Categories: Community VoicesEditorially SpeakingLetters to the EditorWestborough

Needs of all citizens must be kept in mind regarding issue of field lights

To the Editor:

With the many pros and cons regarding proposed field lights, one thing that can’t be disputed is hard core financials. The Stadium Renovation budget (w/out Lights) is $3.5 million.  Lights come with a $400,000 price tag.  Another $12.5 million for a new Pre-K building is being proposed.   In total, $16 million in capital funds is being requested.  I am all for spending money on great schools!  Our kids are our future, and great schools make our town’s property more valuable.  But lights are not critical. Excellent teachers, programming, school infrastructure, and other factors are what consistently leave Westborough on the state’s best schools lists.  Boosters say there are “Sponsors” so it won’t cost the taxpayers.  How much cash has been raised to date?  Is there $400,000 in the bank now?  If not, who is following up on pledge vs. actual donations?  Who pays if there is a shortfall?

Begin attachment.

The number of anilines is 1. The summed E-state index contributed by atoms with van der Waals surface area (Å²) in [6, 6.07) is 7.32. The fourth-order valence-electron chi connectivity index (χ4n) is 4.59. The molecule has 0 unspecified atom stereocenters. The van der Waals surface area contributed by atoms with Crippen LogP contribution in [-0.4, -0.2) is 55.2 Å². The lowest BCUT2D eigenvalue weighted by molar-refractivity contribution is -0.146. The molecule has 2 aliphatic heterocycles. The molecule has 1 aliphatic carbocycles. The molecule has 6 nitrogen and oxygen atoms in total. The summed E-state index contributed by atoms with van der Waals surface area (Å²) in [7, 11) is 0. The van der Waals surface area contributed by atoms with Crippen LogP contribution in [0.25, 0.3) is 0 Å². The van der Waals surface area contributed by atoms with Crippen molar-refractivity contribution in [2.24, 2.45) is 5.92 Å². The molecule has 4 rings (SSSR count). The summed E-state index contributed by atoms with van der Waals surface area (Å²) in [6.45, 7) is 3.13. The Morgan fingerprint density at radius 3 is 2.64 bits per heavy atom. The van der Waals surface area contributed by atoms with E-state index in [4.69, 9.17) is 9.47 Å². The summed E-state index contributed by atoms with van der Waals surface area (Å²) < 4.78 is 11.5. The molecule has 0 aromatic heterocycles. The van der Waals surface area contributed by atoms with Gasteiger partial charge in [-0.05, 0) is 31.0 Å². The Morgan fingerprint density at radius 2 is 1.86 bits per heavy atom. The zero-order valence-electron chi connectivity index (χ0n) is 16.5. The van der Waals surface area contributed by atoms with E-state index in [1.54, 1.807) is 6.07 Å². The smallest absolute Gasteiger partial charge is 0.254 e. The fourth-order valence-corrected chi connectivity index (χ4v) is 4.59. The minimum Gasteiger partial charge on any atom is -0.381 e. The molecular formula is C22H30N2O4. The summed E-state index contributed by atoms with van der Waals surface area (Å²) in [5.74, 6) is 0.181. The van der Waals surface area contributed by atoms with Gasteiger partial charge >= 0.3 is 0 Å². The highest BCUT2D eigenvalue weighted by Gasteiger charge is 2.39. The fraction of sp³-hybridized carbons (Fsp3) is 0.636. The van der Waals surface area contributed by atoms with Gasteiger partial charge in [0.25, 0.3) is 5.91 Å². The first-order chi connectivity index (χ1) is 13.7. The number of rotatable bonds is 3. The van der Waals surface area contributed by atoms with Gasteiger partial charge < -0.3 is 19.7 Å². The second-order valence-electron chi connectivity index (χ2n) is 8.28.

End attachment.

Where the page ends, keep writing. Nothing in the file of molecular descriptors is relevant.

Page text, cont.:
I find proponents arguments a bit bemusing, as they seem to want it both ways.  First, they list all that  could be done at night if there were lights; ceremonies, community events, fundraising, games, band practice and more.  They then say “Under 30 lighted events all year.”  So, which is it?  Will the number of events be limited?  Will that be binding?  If not, how will we prevent additional events occurring without input from those affected?  If so, are we willing to spend almost half-a-million dollars plus maintenance/repair costs for 30 events annually?

Westborough is lucky to have an in-town High School.  It’s great for the students to have easy access to the library and other resources.  It’s fun for all of us to have the youthful energy that comes with that close proximity.  But with proximity comes the responsibility of being a good neighbor.  Schools outside of town don’t have to worry as much about lights, noise and traffic. But those in densely populated areas need to be more considerate of all the inhabitants.  Let’s teach our kids that living in community means keeping in mind the needs of all its citizens, and when we vote, let’s do just that.

Luanne Crosby

Christopher Noonan


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